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    The February 14 Rally is Not Enough

    There is no doubt that this year’s commemoration of former Prime Minister Rafik Hariri’s assassination will be different; it is the last occasion for the Lebanese to embrace what is left of the dream to be independent, sovereign and free. The leaders of the March 14 movement need to step up, outline their objectives and state them clearly to the public.

    True, over the past five years the movement has achieved some of its goals, but it left many promises unfulfilled and missed many chances. For one, the June elections. After years of political assassinations, paralysis of state institutions and internal hostility, the parliamentary elections were a chance for March 14 supporters to sound a rallying cry. But after the alliance’s candidates won the majority in parliament, a national unity government was formed against its supporters’ will.

    Now, five years after the Cedar Revolution, Syria and Iran’s proxies in Lebanon still dominate the nation’s political decisions under the threat of deploying their troops and using their arms.

    So when March 14’s political leaders head to Martyr’s Square this Sunday and repeat the same slogans they’ve said for the past five years, their supporters may not be listening. After years of feeling let down, they need something else.

    A large crowd showing up in Martyr’s Square on Sunday is definitely an important factor in restoring the spirit of the Cedar Revolution and boosting morale, especially after it has been repeated that the March 14 movement has fallen apart. But a big crowd is not enough.

    The gap between March 14’s leadership and its audience has broadened, and the channels of communication between the two have shrunk drastically. The movement’s supporters were mobilized, and they gathered and voted. They put their political hopes above their everyday needs, and they did it wholeheartedly. They agreed to make sacrifices for true independence and proved, when they continued to turn out to vote for March 14 in the student and syndicate elections, that the spirit of the movement did not really die. They have kept March 14 popular, despite their severe disillusionment.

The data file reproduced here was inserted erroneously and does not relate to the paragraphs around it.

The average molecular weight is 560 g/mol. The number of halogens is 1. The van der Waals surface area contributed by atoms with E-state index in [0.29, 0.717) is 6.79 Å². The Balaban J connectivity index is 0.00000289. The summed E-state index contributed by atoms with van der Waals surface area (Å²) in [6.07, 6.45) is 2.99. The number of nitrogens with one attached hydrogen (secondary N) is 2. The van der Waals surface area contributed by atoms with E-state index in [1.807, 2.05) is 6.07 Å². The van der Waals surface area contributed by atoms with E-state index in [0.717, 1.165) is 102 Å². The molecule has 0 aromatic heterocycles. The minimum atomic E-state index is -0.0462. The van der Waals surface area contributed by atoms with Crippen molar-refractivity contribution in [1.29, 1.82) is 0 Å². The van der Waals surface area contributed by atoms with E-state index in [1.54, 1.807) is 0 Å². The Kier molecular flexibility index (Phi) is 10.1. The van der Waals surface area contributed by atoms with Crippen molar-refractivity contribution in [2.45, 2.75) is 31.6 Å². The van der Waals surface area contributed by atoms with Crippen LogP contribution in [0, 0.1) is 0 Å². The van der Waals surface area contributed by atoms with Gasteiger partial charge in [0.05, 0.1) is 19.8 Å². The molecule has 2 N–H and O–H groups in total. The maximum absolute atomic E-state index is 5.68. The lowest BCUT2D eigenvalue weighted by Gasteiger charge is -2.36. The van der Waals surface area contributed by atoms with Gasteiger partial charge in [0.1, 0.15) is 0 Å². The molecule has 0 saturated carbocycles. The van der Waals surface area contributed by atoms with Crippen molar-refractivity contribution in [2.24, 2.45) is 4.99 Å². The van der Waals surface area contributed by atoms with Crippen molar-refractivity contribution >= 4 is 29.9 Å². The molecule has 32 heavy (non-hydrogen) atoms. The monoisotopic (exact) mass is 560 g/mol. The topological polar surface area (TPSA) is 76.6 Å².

But the movement’s leaders made too many compromises and they’ve now found themselves saddled with the recent Saudi-Syrian rapprochement, PSP leader Walid Jumblatt’s volte face and a national unity government that does not reflect their victory in the elections.

    Today, all that is left for the alliance are the Special Tribunal and the march on February 14. The tribunal is in the international community’s hands, and the rally is more of a psychological and emotional expression than an opportunity to voice a collective demand.

    To make the best of this awkward position, March 14’s leadership should consider a different strategy, one that instead of further alienating their supporters will bring them closer to the spirit of the movement. To keep the flame burning, March 14 leaders should use the February 14 rally as an opportunity to underline not only the achievements they have made, but also to reaffirm their goals.

    Some goals are more realistic than others. We all understand that the problem of Hezbollah’s arms cannot be resolved internally, at least not now. But what about the Palestinian arms outside the refugee camps? Everyone agreed on that point during the national dialogue. What about border demarcation, the Lebanese political detainees in Syrian prisons and the international resolutions? These are all pressing issues that need to be addressed in a transparent, organized and committed manner.

    After all the setbacks, the March 14 leadership must also admit to the mistakes it’s made and try to engage those it has been largely ignoring, namely the Lebanese Shia, independent citizens and civil society.

    The alliance’s leaders should use their speeches to create a kind of alternative ministerial statement that better reflects the voice of their supporters who elected the current parliament. They should address their achievements, but not concentrate too much on the past. The movement should not be a mere dot on the historical record. They should vow to rebuild the channels of communication and make solid commitments.

    During their summit at the Bristol Hotel last week March 14 leaders released a statement that summarized the accomplishments of the Cedar Revolution. No one doubts these achievements and the thorny road they had to follow to make them. However, the journey is not over and the state building project is not complete. Instead of giving meaningless slogans and empty speeches, they should give explanations, not promises, and focus on their goals, not the past.

    It is a time to resist – to resist blackmail, the terror of arms and the dictatorship of Iran and Syria’s proxies in Lebanon. The people need to be inspired to keep moving forward.

    The question remains, are March 14 leaders inspiring enough?

    Hanin GHADDAR
    Now Lebanon

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